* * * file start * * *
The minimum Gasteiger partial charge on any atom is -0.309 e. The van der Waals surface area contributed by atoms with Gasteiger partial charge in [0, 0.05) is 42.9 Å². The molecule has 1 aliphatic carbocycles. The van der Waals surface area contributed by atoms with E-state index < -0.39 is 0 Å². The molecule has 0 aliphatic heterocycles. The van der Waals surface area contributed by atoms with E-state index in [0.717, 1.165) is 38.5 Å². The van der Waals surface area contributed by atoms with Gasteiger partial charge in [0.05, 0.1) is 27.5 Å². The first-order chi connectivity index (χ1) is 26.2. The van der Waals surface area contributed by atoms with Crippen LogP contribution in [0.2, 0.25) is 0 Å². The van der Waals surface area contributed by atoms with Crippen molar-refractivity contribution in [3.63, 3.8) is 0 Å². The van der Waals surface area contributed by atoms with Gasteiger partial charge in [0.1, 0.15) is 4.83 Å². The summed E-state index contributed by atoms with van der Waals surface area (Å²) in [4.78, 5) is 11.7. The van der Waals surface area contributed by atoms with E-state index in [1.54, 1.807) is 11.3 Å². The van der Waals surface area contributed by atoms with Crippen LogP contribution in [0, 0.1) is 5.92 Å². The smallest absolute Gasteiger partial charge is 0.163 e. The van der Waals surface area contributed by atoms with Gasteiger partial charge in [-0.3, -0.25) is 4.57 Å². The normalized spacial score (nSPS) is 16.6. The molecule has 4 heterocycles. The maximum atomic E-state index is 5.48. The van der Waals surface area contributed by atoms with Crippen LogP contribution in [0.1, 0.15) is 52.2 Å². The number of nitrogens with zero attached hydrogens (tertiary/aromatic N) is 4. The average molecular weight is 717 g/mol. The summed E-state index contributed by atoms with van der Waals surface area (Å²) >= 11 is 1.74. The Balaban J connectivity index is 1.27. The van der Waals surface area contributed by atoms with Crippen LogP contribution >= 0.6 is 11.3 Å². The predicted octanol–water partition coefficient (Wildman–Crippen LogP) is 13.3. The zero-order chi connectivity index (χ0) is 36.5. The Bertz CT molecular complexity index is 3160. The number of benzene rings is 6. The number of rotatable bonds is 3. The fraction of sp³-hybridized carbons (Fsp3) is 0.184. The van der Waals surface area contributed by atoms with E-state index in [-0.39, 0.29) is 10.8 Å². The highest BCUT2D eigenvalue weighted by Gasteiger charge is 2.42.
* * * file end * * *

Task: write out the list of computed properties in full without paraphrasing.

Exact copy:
The minimum Gasteiger partial charge on any atom is -0.309 e. The van der Waals surface area contributed by atoms with Gasteiger partial charge in [0, 0.05) is 42.9 Å². The molecule has 1 aliphatic carbocycles. The van der Waals surface area contributed by atoms with E-state index < -0.39 is 0 Å². The molecule has 0 aliphatic heterocycles. The van der Waals surface area contributed by atoms with E-state index in [0.717, 1.165) is 38.5 Å². The van der Waals surface area contributed by atoms with Gasteiger partial charge in [0.05, 0.1) is 27.5 Å². The first-order chi connectivity index (χ1) is 26.2. The van der Waals surface area contributed by atoms with Crippen LogP contribution in [0.2, 0.25) is 0 Å². The van der Waals surface area contributed by atoms with Crippen molar-refractivity contribution in [3.63, 3.8) is 0 Å². The van der Waals surface area contributed by atoms with Gasteiger partial charge in [0.1, 0.15) is 4.83 Å². The summed E-state index contributed by atoms with van der Waals surface area (Å²) in [4.78, 5) is 11.7. The van der Waals surface area contributed by atoms with E-state index in [1.54, 1.807) is 11.3 Å². The van der Waals surface area contributed by atoms with Crippen LogP contribution in [0, 0.1) is 5.92 Å². The smallest absolute Gasteiger partial charge is 0.163 e. The van der Waals surface area contributed by atoms with Gasteiger partial charge in [-0.3, -0.25) is 4.57 Å². The normalized spacial score (nSPS) is 16.6. The molecule has 4 heterocycles. The maximum atomic E-state index is 5.48. The van der Waals surface area contributed by atoms with Crippen LogP contribution in [0.1, 0.15) is 52.2 Å². The number of nitrogens with zero attached hydrogens (tertiary/aromatic N) is 4. The average molecular weight is 717 g/mol. The summed E-state index contributed by atoms with van der Waals surface area (Å²) >= 11 is 1.74. The Balaban J connectivity index is 1.27. The van der Waals surface area contributed by atoms with Crippen LogP contribution >= 0.6 is 11.3 Å². The predicted octanol–water partition coefficient (Wildman–Crippen LogP) is 13.3. The zero-order chi connectivity index (χ0) is 36.5. The Bertz CT molecular complexity index is 3160. The number of benzene rings is 6. The number of rotatable bonds is 3. The fraction of sp³-hybridized carbons (Fsp3) is 0.184. The van der Waals surface area contributed by atoms with E-state index in [-0.39, 0.29) is 10.8 Å². The highest BCUT2D eigenvalue weighted by Gasteiger charge is 2.42.